Assassin Snails

Another fish whose name sounds scary, but it is not as frightening as you might think. They are named so for their ability to hunt down other snails, but they are friendly towards your fish.

They can be quite useful as they can keep your snail population down to check.

Other popular snail species for guppies are trumpet snails, rabbit snails, mystery snails, trumpet snails, and others.

Can Guppies Eat Snails?

No, that is quite unlikely considering the sizes of the guppies and their character. It is probably physically impossible for the guppies to eat snails and consume them, even if they try to do this in groups.

The thing is that the guppies won’t even try to do that. The only instance where you might want to be careful if the snails have spawned eggs, as the guppies can attack the eggs of the snails and eat them.

Then again, you might want to allow them to do so to keep your snail population in check to start with.

The snails have protective shells that are quite hard to break down, especially for the guppies. If the snails would be without the shells, then maybe the guppies would attack them.

But in this case, it is almost impossible for the guppies to eat snails.

Will Guppies Eat Snail Eggs?

It is possible that guppies can eat snail eggs, especially if those are unprotected. You might find this quite helpful for a reason, as you want to prevent the snails from spreading too much.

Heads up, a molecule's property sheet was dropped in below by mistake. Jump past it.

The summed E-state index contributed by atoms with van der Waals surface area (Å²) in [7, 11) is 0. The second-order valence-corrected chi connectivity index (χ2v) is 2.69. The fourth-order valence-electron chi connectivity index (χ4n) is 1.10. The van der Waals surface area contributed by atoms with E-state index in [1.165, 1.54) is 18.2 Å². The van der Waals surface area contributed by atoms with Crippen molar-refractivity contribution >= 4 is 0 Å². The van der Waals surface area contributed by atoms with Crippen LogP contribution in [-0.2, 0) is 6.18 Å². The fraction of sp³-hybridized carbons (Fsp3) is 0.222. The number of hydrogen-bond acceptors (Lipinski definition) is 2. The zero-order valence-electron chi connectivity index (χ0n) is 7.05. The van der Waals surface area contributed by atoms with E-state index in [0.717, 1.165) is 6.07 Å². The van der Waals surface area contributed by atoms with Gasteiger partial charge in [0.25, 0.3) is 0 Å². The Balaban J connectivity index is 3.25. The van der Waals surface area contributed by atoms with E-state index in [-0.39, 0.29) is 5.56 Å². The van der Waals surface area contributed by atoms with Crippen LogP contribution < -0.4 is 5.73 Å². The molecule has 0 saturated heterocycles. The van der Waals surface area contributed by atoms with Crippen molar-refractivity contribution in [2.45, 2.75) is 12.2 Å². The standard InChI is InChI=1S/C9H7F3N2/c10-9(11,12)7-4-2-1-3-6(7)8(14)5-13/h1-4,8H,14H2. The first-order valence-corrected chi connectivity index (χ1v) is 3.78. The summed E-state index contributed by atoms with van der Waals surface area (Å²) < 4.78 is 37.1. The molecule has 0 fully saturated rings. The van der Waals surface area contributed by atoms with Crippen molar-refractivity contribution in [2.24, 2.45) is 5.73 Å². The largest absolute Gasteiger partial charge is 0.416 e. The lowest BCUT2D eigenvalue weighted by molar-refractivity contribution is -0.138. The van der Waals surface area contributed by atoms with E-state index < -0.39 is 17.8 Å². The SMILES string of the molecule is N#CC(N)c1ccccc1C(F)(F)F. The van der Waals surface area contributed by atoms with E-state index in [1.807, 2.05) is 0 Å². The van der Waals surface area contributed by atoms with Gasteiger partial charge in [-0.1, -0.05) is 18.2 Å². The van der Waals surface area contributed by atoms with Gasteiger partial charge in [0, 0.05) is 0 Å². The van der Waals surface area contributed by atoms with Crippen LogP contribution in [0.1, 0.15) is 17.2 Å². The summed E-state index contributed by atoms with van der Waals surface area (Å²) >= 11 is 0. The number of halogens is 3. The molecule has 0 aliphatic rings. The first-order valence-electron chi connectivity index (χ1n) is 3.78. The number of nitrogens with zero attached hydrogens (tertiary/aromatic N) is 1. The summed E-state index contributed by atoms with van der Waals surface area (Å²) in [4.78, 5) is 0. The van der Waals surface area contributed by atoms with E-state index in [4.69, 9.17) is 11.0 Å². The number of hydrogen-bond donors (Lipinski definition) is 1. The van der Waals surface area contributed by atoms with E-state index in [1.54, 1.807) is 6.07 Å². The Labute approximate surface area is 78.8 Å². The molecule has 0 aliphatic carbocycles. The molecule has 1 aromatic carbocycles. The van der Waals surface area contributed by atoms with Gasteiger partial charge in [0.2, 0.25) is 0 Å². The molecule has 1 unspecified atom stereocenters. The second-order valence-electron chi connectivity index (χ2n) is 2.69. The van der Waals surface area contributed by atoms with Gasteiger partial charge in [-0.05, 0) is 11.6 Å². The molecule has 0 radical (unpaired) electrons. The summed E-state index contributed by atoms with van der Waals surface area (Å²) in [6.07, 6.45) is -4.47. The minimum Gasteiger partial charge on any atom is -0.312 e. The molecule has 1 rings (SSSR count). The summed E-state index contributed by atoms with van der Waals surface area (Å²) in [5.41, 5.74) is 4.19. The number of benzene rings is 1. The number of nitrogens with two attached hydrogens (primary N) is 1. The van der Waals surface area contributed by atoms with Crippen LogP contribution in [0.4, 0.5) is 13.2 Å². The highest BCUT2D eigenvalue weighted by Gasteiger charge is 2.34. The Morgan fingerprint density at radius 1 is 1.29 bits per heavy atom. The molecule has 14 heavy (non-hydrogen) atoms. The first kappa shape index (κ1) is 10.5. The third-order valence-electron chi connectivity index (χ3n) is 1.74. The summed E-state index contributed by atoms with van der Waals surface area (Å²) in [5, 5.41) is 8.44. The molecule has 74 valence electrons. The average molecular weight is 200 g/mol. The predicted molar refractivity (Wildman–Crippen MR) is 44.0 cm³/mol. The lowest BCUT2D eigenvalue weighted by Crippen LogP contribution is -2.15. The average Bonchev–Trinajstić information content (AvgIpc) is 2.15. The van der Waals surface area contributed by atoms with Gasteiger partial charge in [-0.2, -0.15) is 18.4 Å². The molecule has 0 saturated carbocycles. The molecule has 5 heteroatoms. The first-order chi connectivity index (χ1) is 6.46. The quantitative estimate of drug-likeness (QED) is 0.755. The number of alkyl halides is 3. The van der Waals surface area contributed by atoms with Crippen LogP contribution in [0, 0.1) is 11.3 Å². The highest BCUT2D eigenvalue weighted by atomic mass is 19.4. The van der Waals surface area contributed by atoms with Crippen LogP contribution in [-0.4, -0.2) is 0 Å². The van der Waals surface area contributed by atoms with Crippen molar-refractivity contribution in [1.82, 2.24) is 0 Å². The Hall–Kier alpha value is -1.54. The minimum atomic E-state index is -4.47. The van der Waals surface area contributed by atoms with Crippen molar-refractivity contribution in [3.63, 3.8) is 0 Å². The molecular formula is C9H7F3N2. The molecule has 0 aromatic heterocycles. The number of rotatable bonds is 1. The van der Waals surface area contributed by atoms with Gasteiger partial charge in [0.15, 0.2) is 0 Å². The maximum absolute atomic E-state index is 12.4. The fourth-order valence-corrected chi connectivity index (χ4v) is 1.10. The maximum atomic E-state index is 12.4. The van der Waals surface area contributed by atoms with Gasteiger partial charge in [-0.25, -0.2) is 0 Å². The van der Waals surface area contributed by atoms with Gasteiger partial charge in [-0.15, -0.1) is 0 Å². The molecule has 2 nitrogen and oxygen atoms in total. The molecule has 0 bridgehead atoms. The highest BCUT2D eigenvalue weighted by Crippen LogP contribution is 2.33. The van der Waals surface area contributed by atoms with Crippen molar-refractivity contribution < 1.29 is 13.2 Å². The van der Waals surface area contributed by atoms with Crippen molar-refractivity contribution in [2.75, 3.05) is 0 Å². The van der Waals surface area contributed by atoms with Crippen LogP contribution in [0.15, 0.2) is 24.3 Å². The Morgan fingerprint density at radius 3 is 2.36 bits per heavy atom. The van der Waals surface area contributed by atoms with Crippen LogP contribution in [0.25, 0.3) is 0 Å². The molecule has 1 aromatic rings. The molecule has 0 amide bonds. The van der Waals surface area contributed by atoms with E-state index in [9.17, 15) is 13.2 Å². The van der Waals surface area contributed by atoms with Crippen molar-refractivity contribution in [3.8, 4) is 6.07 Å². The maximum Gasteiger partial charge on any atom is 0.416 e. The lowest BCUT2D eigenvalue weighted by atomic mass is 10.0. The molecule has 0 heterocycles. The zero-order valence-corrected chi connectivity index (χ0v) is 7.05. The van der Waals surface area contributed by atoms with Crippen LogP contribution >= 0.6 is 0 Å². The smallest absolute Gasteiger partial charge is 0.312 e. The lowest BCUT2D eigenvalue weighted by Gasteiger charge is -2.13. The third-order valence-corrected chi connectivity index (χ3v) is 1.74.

There have been reports from several users that their guppies ate the eggs of the snails. However, it is hard to say with certainty, but it is certainly a possibility.

Can Snails Eat Guppies?

A Group of Ramhorn Snails Eating a Dead Guppy
A Group of Ramhorn Snails Eating a Dead Guppy

Snails are really slow creatures, and there is no chance for snails to catch a guppy fish.

However, there are cases when snails will eat guppy fish. I had the chance to see how a group of ramhorn snails gathered over a guppy fish and started consuming its body.

This was a perished guppy fish, who died few hours before and I didn’t remove its body from the tank just yet.

So, snails are really beneficial in cleaning up the aquarium, though snails can overpopulate it quickly.

How to Reduce Snail Population in Your Guppy Tank?

One thing that too many snails can bring is a full tank, and you don’t want to have that. You can, however, do many things to get rid of the snails. Here are some of the best ways to get rid of snails in your tank.

  • Avoid overfeeding your fish in the first place
  • Use chemicals to kill snails
  • Use snail traps to catch the snails in your tank
  • Add an assassin snail into the aquarium that will take care of the snails
  • Clean your aquarium entirely from top to bottom
  • Do preventive measures such as cleaning the plants and equipment you put into the tank and avoid feeding your fish too much.

Conclusion

To conclude, snails and guppies can coexist in a tank together. Most of the time, they will not get in each other’s way and will do fine if they are in the same container.

If you care for them properly and avoid overstocking, they could have a great time together.

Updated: January 15, 2020